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The John Edwards Trifecta
A native son's victory-in-the-making.


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Michael Graham

Forget John Kerry’s 38 percent and his 12 Iowa delegates. The real winner in Iowa Monday night was John Edwards. The North Carolina senator could not have scripted a better outcome.

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The obvious good news is that a candidate who was polling in single digits two weeks ago snagged a solid 32 percent of the vote–a higher percentage than the combined total for Howard Dean (18 percent) and Dick Gephardt (11 percent). The fact is, Edwards didn’t need to do anything more than be competitive in Iowa to keep his campaign alive. Edwards’s Iowa performance was practically showboating for a southerner with few ties to big labor and its organizational abilities.

Actually, that should probably read “alleged abilities” after the collapse of the UAW’s favorite son, Dick Gephardt. And Gephardt’s demise was the best news of the night for John Edwards because of the impact it has on black voters in South Carolina.

In December, South Carolina’s most influential black politician, Rep. Jim Clyburn, endorsed Gephardt, a backing based on institutional loyalty and genuine affection. But with Gephardt gone, Clyburn is now free to make a more pragmatic and effective endorsement, and that’s likely to be Edwards.

The fact is, all indicators in S.C. were that Gephardt was a nonstarter. A big win in Iowa could have given him some momentum, but in a state that is generally hostile to organized labor, there wasn’t much heat behind Gephardt. In addition, there has yet to be a poll showing Gephardt doing well among black voters in South Carolina or southern voters in general–he was still in single digits in the most recent South Carolina polling.

With Gephardt gone, Jim Clyburn can travel the state with Edwards, a candidate who is from the south, connects with black voters, understands the tricky racial landscape, and who is less likely to upset the state’s anti-union business interests who generally support Clyburn. Gephardt’s absence also frees up the textile workers of the South Carolina upstate region who were attracted to the Missouri congressman’s anti-trade stance. Their next logical choice is fellow (former) mill worker, John Edwards.

If Clyburn does as expected, watch for Edwards to jump into first place in the South Carolina polling next week.

But there’s still more good news for Edwards, and that is the possibility of heading to South Carolina for a one-on-one fight with Massachusetts Sen. John Kerry. Other than Kerry’s impressive war record, it’s hard to imagine a candidate less suited for victory in the cradle of the Confederacy than Kerry.

First of all, he’s from Massachusetts, and I only exaggerate slightly when I say that, in South Carolina, asserting that someone is from Massachusetts isn’t an observation, it’s an accusation.

In South Carolina, “Massachusetts” is political shorthand for “mandatory homosexual marriages between welfare moms at tax-funded abortion clinics.” It is assumed that people from Massachusetts are effete snobs who order their dinner in French with a haughty air. Kerry isn’t helped by the fact that, in his case, this happens to be true.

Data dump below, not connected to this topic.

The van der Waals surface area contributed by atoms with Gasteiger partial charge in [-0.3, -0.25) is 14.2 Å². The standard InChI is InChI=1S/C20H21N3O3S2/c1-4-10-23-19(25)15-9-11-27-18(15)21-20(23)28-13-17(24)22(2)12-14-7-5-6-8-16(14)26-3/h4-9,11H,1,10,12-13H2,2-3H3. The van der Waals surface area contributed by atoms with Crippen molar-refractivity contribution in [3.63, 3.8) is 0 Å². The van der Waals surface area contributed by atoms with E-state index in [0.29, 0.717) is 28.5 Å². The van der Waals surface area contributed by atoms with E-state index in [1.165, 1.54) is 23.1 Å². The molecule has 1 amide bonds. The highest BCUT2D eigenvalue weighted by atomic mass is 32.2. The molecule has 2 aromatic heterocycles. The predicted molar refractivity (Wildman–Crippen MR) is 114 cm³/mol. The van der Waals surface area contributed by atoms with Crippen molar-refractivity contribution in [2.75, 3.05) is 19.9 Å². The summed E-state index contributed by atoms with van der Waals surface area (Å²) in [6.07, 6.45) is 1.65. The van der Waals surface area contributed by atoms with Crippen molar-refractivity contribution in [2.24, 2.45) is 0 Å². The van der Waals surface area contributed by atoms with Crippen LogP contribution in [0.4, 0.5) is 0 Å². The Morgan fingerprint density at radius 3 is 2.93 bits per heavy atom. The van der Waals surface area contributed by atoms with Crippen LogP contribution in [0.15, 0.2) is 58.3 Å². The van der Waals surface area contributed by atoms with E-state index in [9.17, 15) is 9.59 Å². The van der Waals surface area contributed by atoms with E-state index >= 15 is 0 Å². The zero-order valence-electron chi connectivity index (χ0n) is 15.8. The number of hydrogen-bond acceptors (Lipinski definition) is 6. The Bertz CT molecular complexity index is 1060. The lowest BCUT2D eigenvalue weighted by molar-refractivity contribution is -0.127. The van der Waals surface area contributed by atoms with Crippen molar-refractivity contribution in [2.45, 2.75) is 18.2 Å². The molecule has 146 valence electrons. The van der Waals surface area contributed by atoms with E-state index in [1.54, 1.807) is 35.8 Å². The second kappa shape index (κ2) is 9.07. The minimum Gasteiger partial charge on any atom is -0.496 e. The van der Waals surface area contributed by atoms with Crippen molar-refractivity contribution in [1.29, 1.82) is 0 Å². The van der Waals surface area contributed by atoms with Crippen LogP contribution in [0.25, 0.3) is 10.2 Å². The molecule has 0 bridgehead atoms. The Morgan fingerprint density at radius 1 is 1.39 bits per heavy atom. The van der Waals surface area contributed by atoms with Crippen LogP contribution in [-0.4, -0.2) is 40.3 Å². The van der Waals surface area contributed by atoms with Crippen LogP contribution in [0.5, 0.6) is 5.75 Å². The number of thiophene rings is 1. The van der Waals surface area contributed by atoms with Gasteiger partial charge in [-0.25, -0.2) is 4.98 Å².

Not surprisingly, Kerry has very few public supporters or endorsements in South Carolina, in part because there’s no mileage for local pols in having supported him after the February 3 primary is over. It’s likely such support would be used against a politician in a future campaign.

Kerry made matters slightly worse when he mistakenly claimed on Friday he had the support of S.C. Democratic state senate leader John Land and had to retract it. He did so attempting to answer the question, “How do you hope to win in the South.” A satisfactory answer to that question is still awaited in South Carolina.

It’s likely that, as Dean’s star fades into a dying ember (I predict he will not be a factor in South Carolina), some of his ideological supporters will go to the more liberal Kerry. But Edwards has wisely avoided making any negative attacks against Dean or Gephardt and is able to solicit supporters from both camps. As for ideology, Edwards may be happy and smiling, but he’s still serving up red-meat class warfare and his position on Iraq is nearly identical to Kerry’s. There’s no reason he can’t pick up supporters from the center and the left after the field is winnowed again in New Hampshire.

In fact, running against the Massachusetts liberal John Kerry and the babbling, incoherent megaloman…er, I mean “Arkansas centrist” Wesley Clark, Edwards will be able to achieve Clintonian triangulation in the South Carolina primary. The true liberals will go to Kerry, the voters who really wish Ross Perot would get into the race will back Clark, but the textile vote, the black vote, the moderate vote, and the favorite-son vote will all be scooped up by Edwards

Edwards doesn’t even need to win New Hampshire. But with the good luck he’s having, don’t bet against it.

Radio-talk-host Michael Graham covers southern politics from his home in Virginia. He is an NRO contributor.



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